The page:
But I quickly learned that “shop your wardrobe” was as much attitude as it was action. “Shop your wardrobe” became a catch-all concept to denote “enoughness“, a term I learned during my year without clothes shopping, and came to be very meaningful to me.
A huge focus of my own year without clothes shopping was learning to re-appreciate my style. Learning to reconnect with my style, and myself.
Developing some positive self-awareness and learning to like myself more were elements of this part of my journey, too. I’d forgotten, or perhaps more accurately, lost touch with, so many of my positive qualities. How funny I can be, how tenacious I am, how charming I’m capable of being, how much fun I am to be around.
Who I am at my core became central to my healing from a problem with overshopping. Reconnecting to my essential self, and claiming that in as full a capacity as I could. Healing was a coming home to myself.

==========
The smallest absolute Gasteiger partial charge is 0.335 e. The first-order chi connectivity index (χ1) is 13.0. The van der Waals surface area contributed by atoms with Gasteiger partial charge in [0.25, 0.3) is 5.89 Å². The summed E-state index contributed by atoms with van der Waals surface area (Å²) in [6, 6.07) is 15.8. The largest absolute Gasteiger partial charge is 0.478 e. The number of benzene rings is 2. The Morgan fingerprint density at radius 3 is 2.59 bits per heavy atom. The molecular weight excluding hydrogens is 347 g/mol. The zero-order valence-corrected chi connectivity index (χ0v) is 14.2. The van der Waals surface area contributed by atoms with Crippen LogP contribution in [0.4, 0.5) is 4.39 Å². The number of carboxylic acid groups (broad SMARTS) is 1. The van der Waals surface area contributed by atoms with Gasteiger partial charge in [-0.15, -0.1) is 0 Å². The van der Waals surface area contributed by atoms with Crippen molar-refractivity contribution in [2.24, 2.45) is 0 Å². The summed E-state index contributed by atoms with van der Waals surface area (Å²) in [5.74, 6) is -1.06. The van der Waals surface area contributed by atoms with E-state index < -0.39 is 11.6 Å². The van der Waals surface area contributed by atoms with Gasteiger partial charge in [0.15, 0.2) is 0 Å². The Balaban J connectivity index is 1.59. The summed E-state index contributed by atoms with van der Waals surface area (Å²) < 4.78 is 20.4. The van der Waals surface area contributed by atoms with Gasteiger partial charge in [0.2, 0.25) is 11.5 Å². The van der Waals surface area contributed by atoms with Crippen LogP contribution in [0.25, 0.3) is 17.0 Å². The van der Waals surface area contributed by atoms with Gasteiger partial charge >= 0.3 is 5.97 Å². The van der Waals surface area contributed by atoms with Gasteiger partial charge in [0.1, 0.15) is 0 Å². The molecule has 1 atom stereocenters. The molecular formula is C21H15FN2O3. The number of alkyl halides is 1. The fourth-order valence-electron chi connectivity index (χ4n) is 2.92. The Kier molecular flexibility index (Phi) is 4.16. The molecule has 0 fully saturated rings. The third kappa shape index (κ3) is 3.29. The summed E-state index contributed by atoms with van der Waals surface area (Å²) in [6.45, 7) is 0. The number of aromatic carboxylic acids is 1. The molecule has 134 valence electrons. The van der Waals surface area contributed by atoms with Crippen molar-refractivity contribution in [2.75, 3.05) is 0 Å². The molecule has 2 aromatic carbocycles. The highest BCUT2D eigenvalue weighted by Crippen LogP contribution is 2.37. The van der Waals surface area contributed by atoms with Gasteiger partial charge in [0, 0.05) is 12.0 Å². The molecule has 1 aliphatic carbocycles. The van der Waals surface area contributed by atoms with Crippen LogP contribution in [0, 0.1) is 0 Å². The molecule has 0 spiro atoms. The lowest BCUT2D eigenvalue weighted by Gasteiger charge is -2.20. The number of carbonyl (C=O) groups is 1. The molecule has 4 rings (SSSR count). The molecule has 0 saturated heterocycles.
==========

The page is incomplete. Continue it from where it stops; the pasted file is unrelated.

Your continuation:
Connecting Harmony Supported by Practical Details: The ESFJ Way
One of the other links to the overshopping part of my style journey has been to further explore aspects of my Style Type.
My preferences are for The Style Adviser ESFJ. The Charming Style ESFJ is concerned with external harmony first and foremost. This translates for many ESFJs, and certainly for me, into a variety of things:
Harmony with others
This is the #1 thing that makes my world sing when it’s working, and makes the world seem like a hostile barren wilderness-warzone when it isn’t. Fewer things make me unhappier quicker than some kind of discord with anyone, but especially those close to me or those who influence my experience of the world in some important way.